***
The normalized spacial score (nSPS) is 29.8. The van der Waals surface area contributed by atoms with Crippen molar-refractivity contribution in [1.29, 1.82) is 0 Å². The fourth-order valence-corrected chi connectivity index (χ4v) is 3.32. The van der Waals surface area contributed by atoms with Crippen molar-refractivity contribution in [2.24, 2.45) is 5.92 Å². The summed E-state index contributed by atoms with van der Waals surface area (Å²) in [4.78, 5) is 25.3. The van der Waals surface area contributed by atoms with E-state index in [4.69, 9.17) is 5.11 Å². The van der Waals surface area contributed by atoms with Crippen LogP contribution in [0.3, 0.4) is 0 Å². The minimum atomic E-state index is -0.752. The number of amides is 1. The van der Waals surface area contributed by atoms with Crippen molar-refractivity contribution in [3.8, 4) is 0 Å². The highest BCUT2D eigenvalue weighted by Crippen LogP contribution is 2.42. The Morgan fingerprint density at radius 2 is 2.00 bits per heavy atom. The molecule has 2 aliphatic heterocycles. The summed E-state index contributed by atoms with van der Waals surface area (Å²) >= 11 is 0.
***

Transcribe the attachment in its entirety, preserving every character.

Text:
The normalized spacial score (nSPS) is 29.8. The van der Waals surface area contributed by atoms with Crippen molar-refractivity contribution in [1.29, 1.82) is 0 Å². The fourth-order valence-corrected chi connectivity index (χ4v) is 3.32. The van der Waals surface area contributed by atoms with Crippen molar-refractivity contribution in [2.24, 2.45) is 5.92 Å². The summed E-state index contributed by atoms with van der Waals surface area (Å²) in [4.78, 5) is 25.3. The van der Waals surface area contributed by atoms with E-state index in [4.69, 9.17) is 5.11 Å². The van der Waals surface area contributed by atoms with Crippen LogP contribution in [0.3, 0.4) is 0 Å². The minimum atomic E-state index is -0.752. The number of amides is 1. The van der Waals surface area contributed by atoms with Crippen molar-refractivity contribution in [3.8, 4) is 0 Å². The highest BCUT2D eigenvalue weighted by Crippen LogP contribution is 2.42. The Morgan fingerprint density at radius 2 is 2.00 bits per heavy atom. The molecule has 2 aliphatic heterocycles. The summed E-state index contributed by atoms with van der Waals surface area (Å²) >= 11 is 0.